Master of Orion, not Master of Product Bundling
Sunday, October 23, 2016
I'm not much of a gamer, but I recently followed a link to the video game store GOG (formerly Good Old Games). The site serves as a fantastic reminder that a firm's pricing power can erode very quickly - especially in the fickle consumer market. This fact is highlighted by this collection of games.
Imagine my interest when I saw Master of Orion advertised for purchase.
Many have derided the application's confusing title. You might be surprised to learn that Master of Orion was released more than a decade after Master of Orion III and nearly two decades after Master of Orion I (itself originally titled Master of Orion). While the naming system is quite confusing, I'm not going to focus in on that.
I'm not even going to mention that the pricing power for the more recent Master of Orion release is being artificially weakened by associating it (by name and proximity) with its much older and less expensive predecessors.
In all honesty, I'm more interested in the fact that the folks at GOG appear to eat at the same Mexican restaurant that I do.
|Buy nothing||$0.00||Risk-averse option. Customer is guaranteed not to receive a bad game.|
|Buy Master of Orion||$22.49||The base game. Lowest price that can be paid in exchange for a playable video game.|
|Buy Master of Orion: Collector's Edition Upgrade||$14.99||The expansion of the game. Requires purchase of the base game in order to be used.|
|Buy Master of Orion: Collector's Edition||$37.49||The whole enchilada. Buyers spend a lot of money now and hopefully receive a game that they'll like.|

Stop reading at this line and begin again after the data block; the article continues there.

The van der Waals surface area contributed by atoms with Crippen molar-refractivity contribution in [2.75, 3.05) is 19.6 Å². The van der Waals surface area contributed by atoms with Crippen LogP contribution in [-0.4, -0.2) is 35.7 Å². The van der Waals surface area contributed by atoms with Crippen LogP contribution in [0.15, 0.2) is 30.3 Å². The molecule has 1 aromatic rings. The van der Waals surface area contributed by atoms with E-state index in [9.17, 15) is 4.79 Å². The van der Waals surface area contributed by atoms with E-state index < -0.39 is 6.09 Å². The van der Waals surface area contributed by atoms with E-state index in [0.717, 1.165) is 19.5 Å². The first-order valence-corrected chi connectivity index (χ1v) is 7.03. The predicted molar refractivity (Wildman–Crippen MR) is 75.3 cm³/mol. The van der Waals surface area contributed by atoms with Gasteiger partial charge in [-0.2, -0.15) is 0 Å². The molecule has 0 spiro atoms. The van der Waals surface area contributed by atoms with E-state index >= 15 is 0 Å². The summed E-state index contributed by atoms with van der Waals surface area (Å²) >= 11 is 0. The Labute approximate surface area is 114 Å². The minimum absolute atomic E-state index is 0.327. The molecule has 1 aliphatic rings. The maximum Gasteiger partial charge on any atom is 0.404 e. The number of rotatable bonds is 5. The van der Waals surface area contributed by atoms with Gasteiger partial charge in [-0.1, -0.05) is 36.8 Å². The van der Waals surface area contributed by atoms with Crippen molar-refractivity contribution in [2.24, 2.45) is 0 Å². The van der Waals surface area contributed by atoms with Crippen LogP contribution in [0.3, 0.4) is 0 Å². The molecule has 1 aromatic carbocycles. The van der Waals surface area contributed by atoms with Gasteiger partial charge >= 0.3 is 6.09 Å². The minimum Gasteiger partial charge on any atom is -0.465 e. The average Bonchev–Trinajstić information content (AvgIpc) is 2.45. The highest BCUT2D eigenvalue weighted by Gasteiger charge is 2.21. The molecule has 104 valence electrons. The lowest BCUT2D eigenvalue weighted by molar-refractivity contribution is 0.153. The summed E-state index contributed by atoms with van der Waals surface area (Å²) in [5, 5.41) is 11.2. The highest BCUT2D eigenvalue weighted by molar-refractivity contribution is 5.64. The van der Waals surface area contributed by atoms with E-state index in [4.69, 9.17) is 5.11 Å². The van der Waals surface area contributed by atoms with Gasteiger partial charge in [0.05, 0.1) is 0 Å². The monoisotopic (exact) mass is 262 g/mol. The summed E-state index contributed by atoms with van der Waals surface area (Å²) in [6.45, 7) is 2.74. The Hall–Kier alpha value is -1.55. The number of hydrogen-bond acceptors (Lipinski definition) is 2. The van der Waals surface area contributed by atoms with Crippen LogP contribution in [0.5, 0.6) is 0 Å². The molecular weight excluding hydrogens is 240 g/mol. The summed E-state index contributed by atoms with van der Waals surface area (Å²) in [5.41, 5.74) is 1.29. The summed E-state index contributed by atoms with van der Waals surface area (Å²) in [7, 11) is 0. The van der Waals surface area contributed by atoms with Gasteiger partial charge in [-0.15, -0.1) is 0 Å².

|Buy Master of Orion & Master of Orion: Collector's Edition Upgrade separately||$22.49 + $14.99 = $37.48||The base game and the upgrade. Customers can purchase the base game now, and then buy the upgrade in the future. Also, 1¢ in savings.|
Gamers with high tolerances for risk often purchase bundles due to either exclusive content or pricing discounts, but neither is available in this case. So why would any rational buyer choose to purchase the bundle in this case?
A risk averse Master of Orion shopper could acquire the base game for $22.49. He could then play it and decide whether he wanted to purchase the expansion for an extra $14.99. Not only would this process save him money and reduce his risk of purchasing a game he didn't like, but it would also increase the liquidity of his savings.
Unless the process of upgrading the system is particularly difficult and time intensive, why would anyone purchase the bundled offering? And if the installation process is tedious or complex, why wouldn't the vendor make that fact clear? Unless there are some strange clauses between vendor and publisher, it's in the store's interest to sell the more expensive bundle.
So why did the GOG select this pricing scheme? I have absolutely no idea. It may have been an addiction to charm pricing. I suspect that it was simply an oversight that represents a lost opportunity for profit and customer expansion.
Looking for more than just my 2¢ on another company's 1¢? Why not contact me for a consultation?